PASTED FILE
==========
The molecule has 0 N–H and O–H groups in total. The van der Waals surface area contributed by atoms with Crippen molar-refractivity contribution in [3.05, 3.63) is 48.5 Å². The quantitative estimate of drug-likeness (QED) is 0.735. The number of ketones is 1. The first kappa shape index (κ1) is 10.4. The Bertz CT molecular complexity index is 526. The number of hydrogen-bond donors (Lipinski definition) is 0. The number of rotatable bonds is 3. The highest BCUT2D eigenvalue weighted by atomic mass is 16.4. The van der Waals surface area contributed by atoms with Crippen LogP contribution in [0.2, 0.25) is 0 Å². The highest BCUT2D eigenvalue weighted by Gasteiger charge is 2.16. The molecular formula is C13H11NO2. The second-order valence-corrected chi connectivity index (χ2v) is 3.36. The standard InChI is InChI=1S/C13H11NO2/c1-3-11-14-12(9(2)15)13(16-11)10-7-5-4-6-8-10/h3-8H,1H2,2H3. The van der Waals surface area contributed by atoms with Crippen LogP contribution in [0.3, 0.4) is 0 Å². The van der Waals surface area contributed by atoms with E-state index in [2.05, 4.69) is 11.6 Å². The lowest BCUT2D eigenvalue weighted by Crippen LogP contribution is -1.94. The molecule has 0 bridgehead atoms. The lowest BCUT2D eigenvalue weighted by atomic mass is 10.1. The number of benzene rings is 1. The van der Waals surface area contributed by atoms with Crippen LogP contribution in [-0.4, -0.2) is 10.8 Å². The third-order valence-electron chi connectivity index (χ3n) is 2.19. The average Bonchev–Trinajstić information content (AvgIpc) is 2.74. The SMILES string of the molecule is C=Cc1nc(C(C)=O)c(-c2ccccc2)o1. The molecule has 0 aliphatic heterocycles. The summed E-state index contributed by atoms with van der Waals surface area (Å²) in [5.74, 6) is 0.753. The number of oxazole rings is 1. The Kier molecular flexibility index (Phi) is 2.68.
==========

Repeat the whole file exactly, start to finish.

The molecule has 0 N–H and O–H groups in total. The van der Waals surface area contributed by atoms with Crippen molar-refractivity contribution in [3.05, 3.63) is 48.5 Å². The quantitative estimate of drug-likeness (QED) is 0.735. The number of ketones is 1. The first kappa shape index (κ1) is 10.4. The Bertz CT molecular complexity index is 526. The number of hydrogen-bond donors (Lipinski definition) is 0. The number of rotatable bonds is 3. The highest BCUT2D eigenvalue weighted by atomic mass is 16.4. The van der Waals surface area contributed by atoms with Crippen LogP contribution in [0.2, 0.25) is 0 Å². The highest BCUT2D eigenvalue weighted by Gasteiger charge is 2.16. The molecular formula is C13H11NO2. The second-order valence-corrected chi connectivity index (χ2v) is 3.36. The standard InChI is InChI=1S/C13H11NO2/c1-3-11-14-12(9(2)15)13(16-11)10-7-5-4-6-8-10/h3-8H,1H2,2H3. The van der Waals surface area contributed by atoms with Crippen LogP contribution in [0.3, 0.4) is 0 Å². The van der Waals surface area contributed by atoms with E-state index in [2.05, 4.69) is 11.6 Å². The lowest BCUT2D eigenvalue weighted by Crippen LogP contribution is -1.94. The molecule has 0 bridgehead atoms. The lowest BCUT2D eigenvalue weighted by atomic mass is 10.1. The number of benzene rings is 1. The van der Waals surface area contributed by atoms with Crippen LogP contribution in [-0.4, -0.2) is 10.8 Å². The third-order valence-electron chi connectivity index (χ3n) is 2.19. The average Bonchev–Trinajstić information content (AvgIpc) is 2.74. The SMILES string of the molecule is C=Cc1nc(C(C)=O)c(-c2ccccc2)o1. The molecule has 0 aliphatic heterocycles. The summed E-state index contributed by atoms with van der Waals surface area (Å²) in [5.74, 6) is 0.753. The number of oxazole rings is 1. The Kier molecular flexibility index (Phi) is 2.68.